Despite Minnisota’s educational system’s laudable reputation, NCLB’s requirement that test scores improve year after year is likely to compromise — or even cripple — the system by the year 2014. As the bar is raised higher and higher, standards will quickly become nearly impossible to accomplish.

. . .in its evaluation of NCLB, the scrupulously thorough and nonpartisan Office of the Legislative Auditor estimates that, even if Minnesota students showed a modest improvement in test scores and educational proficiency, 99 percent of the state’s elementary schools would fail to make AYP 10 years from now, and 65 percent of the elementary schools receiving Title I funding would have to be “restructured.” Under its most optimistic scenario for student improvement–which assumes, among other things, that the state’s percentage of special education and immigrant students won’t continue to grow, and that brand-new immigrants can boost their test scores just as rapidly as native-born Minnesotans–the auditor’s office estimates an 82 percent failure rate on AYP for elementary schools in 2014, and the restructuring of 35 percent of the schools funded by Title I.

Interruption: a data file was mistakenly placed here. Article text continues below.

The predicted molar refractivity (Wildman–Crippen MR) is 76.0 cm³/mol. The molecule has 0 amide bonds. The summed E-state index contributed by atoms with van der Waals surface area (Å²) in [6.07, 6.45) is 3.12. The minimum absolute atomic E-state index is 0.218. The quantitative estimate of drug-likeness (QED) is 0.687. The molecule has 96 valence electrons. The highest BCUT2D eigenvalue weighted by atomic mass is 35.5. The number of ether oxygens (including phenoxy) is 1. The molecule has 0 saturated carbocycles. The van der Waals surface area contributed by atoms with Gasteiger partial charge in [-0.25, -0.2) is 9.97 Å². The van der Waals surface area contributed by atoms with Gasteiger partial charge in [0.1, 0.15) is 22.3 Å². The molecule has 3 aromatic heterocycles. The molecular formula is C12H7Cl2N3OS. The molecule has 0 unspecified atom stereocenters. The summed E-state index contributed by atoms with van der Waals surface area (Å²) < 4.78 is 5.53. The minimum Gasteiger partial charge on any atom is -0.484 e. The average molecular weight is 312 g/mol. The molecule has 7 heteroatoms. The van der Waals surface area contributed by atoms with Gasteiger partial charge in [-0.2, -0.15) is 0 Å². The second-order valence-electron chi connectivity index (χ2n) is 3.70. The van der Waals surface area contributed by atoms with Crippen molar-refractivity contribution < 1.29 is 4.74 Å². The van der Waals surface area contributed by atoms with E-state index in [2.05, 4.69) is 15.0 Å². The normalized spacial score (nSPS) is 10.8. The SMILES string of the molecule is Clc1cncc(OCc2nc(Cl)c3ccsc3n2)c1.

Large schools that have at least 20 students in each subgroup (at least 40 for special education) can literally have their test results parsed out and measured in 37 different ways. If just one of the subgroups fails to meet just one of the standards (which include a two-thirds rate of proficiency and a 95 percent rate of participation by each subgroup on both math and reading assessments), then the school will be listed as having failed to meet AYP performance goals.

Likewise, it is predicted that a significant percentage of Massachusetts’ public schools will fail to meet NCLB’s educational standards by 2014.

Three-quarters of all schools in Massachusetts will fail to meet federal educational standards by 2014, according to an analysis of student test score data by Ed Moscovitch of Cape Ann Economics. Many of these schools will face increasingly harsh sanctions under the federal Elementary and Secondary Education Act, also known as the No Child Left Behind Act.